Sony MDRV6 Studio Monitor Headphones 1/2 price (be quick!)

The “gold standard” for podcasting and radio studio headphones are on sale for half-price at, but you need to be quick! Worth getting as a backup in case your current ones fail (as mine just have — not this model!)

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The AfterPod Book Club!

Here are some of the books mentioned on the show:


How Music Got Free: The End of an Industry, the Turn of the Century, and the Patient Zero of Piracy, by Stephen Witt

So You’ve Been Publicly Shamed, by Jon Ronson

The Norma letter from the July 2nd show

From: Norma XXXXXX <xx@xxxxx.xx>

Date: Jun 28, 2015, 6:47 AM

Subj: Umm, Facts Straight?

Sirs, excuuuse me, but I just heard a statement on your June 22nd show, regarding racism in Britain,

claiming that black people were only imported to work at paid jobs in Britain, “because there weren’t enough people available to do certain jobs.” Then you went on to blame America for black slavery. A very fine point, as Britain was deeply involved in the slave trade and profited hugely from it.
You seem to say that America has race problems because of its history of slavery. Well, why wouldn’t that be just as relevant to Britain? Mention was made of this being a post-WWII happenstance. Well, you can’t skip over Britain’s earlier involvement in slavery, yet go back into America’s history of slavery and compare it as if it had been a post-WWII reality.
And check this out:

Racism on the rise in Britain (the Guardian – May 27, 2014) — New data from NatCen’s authoritative British Social Attitudes (BSA) survey, obtained by the Guardian, shows that after years of increasing tolerance, the percentage of people who describe themselves as prejudiced against those of other races has risen overall since 2001.

The establishment of the Royal African Company in 1672 formalised the Slave Trade under a royal charter and gave a monopoly to the port of London. The ports of Bristol and Liverpool, in particular, lobbied to have the charter changed and, in 1698, the monopoly was taken away.

British involvement expanded rapidly in response to the demand for labour to cultivate sugar in Barbados and other BritishWest Indian islands. In the 1660s, the number of slaves taken from Africa in British ships averaged 6,700 per year. By the 1760s, Britain was the foremost European country engaged in the Slave Trade. Of the 80,000 Africans chained and shackled and transported across to the Americas each year, 42,000 were carried by British slave ships.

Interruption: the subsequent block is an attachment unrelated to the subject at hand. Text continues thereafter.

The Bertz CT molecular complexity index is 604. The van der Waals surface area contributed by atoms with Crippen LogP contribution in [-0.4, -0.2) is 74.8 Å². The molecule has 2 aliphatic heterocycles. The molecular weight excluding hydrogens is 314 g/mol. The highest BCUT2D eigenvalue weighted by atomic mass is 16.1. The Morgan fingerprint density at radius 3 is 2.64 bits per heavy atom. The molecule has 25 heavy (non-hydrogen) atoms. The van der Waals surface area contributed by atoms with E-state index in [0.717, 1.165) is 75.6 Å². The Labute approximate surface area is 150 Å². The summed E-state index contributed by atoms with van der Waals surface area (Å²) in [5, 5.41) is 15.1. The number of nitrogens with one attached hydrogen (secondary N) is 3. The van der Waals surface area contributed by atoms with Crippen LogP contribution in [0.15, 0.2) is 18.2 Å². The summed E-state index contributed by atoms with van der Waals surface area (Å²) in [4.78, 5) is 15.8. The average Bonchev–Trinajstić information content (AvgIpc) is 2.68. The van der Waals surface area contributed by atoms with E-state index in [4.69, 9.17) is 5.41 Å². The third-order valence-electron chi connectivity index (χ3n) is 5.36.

The profits gained from chattel slavery helped to finance the Industrial Revolution and the Caribbean islands became the hub of the British Empire. The sugar colonies were Britain’s most valuable colonies. By the end of the eighteenth century, four million pounds came into Britain from its West Indian plantations, compared with one million from the rest of the world.

Who benefited from the Transatlantic Slave Trade?

In the Transatlantic Slave Trade, triangle ships never sailed empty and some people made enormous profits.  This Slave Trade was the richest part of Britain’s trade in the 18th century. James Houston, who worked for a firm of 18th-century slave merchants, wrote, “What a glorious and advantageous trade this is… It is the hinge on which all the trade of this globe moves.”

Between 1750 and 1780, about 70% of the government’s total income came from taxes on goods from its colonies. The money made on the Transatlantic Slave Trade triangle was vast and poured into Britain and other European countries involved in slavery, changing their landscapes forever. In Britain, those who had made much of their wealth from the trade built fine mansions, established banks such as the Bank of England and funded new industries.

Who profited?

  • British slave ship owners – some voyages made 20-50% profit. Large sums of money were made by ship owners who never left England.
  • British Slave Traders – who bought and sold enslaved Africans.
  • Plantation Owners – who used slave labour to grow their crops. Vast profits could be made by using unpaid workers.Planters often retired to Britain with the profits they made and had grand country houses built for them. Some planters used the money they had made to become MPs. Others invested their profits in new factories and inventions, helping to finance the Industrial Revolution.
  • The factory owners in Britain – who had a market for their goods. Textiles from Yorkshire and Lancashire were bought by slave-captains to barter with. One half of the textiles produced in Manchester were exported to Africa and half to the West Indies. In addition, industrial plants were built to refine the imported raw sugar. Glassware was needed to bottle the rum.
  • West African leaders involved in the trade – who captured people and sold them as slaves to Europeans.
  • The portsBristol and Liverpool became major ports through fitting out slave ships and handling the cargoes they brought back. Between 1700 and 1800, Liverpool’s population rose from 5000 to 78,000.
  • Bankers – banks and finance houses grew rich from the fees and interest they earned from merchants who borrowed money for their long voyages.
  • Ordinary people – the Transatlantic Slave Trade provided many jobs for people back in Britain. Many people worked in factories which sold their goods to West Africa. These goods would then be traded for enslaved Africans. Birmingham had over 4000 gun-makers, with 100,000 guns a year going to slave-traders.
  • Others worked in factories that had been set up with money made from the Slave Trade. Many trades-people bought a share in a slave ship. Slave labour also made goods, such as sugar, more affordable for people living in Britain.

Thanks. Venting is fun (sorta).